Weeks after completely swearing off movies from Universal, AMC Theatres has reversed course and will be showing the blockbusters at AMC locations around the world after all. A new deal between the studio and exhibitor is being touted as a "historic" deal that could shape how theaters play ball with studios in a post-COVID world. In a new report from Variety, AMC Theatres is only requiring Universal to have a 17-day exclusive on theatrical releases before the studio can release them through VOD.
Under the new agreement, AMC will get a chunk of the VOD sales, which are now required to be premium rentals that hover around the $20 range for a 24-hour span. All Universal theatrical releases will now have to have to premium pricing should they go to VOD after the three-week theatrical grace period as opposed to a cheaper price some services offer.
The previous standard has seen studios and exhibitors agree to a 90-day period of theater exclusivity as an attempt to get moviegoers into theaters instead of waiting for a home media release.
“Focusing on the long-term health of our industry, we would note that just as restaurants have thrived even though every home has a kitchen, AMC is highly confident that moviegoers will come to our theaters in huge numbers in a post-pandemic world," AMC's chief Adam Aron said in a statement. "As people enjoy getting out of their homes, we believe the mystical escape and magical communal experience offered at our theaters will always be a compelling draw, including as it does our big screens, big sound and big seats not to mention the alluring aroma of our perfectly prepared popcorn.”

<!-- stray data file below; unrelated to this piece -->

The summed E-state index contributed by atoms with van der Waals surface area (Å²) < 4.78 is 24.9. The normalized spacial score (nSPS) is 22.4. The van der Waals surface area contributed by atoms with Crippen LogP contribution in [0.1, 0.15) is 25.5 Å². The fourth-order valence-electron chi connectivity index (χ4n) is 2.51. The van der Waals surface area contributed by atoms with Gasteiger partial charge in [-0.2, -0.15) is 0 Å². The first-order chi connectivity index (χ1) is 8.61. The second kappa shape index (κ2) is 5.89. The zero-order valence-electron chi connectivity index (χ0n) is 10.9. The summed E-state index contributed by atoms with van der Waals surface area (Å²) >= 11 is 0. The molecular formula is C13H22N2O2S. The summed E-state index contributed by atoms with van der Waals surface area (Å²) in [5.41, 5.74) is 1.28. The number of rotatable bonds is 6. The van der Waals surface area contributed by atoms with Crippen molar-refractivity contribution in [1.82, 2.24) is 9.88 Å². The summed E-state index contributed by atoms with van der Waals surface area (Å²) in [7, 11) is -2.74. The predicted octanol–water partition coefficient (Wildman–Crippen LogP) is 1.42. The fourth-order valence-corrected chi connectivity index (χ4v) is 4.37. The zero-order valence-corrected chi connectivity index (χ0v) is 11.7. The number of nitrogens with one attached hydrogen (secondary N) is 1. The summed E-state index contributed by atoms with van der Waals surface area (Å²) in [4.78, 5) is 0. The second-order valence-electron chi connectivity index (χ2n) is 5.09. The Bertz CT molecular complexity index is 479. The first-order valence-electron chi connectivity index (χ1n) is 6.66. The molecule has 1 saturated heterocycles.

Universal chairman Donna Langley added that the studio remains committed to showing films in theaters, adding this new deal provides the best of both worlds should consumers not feel safe going to theaters for an extended time. “The theatrical experience continues to be the cornerstone of our business,” Langley said. “The partnership we’ve forged with AMC is driven by our collective desire to ensure a thriving future for the film distribution ecosystem and to meet consumer demand with flexibility and optionality.”
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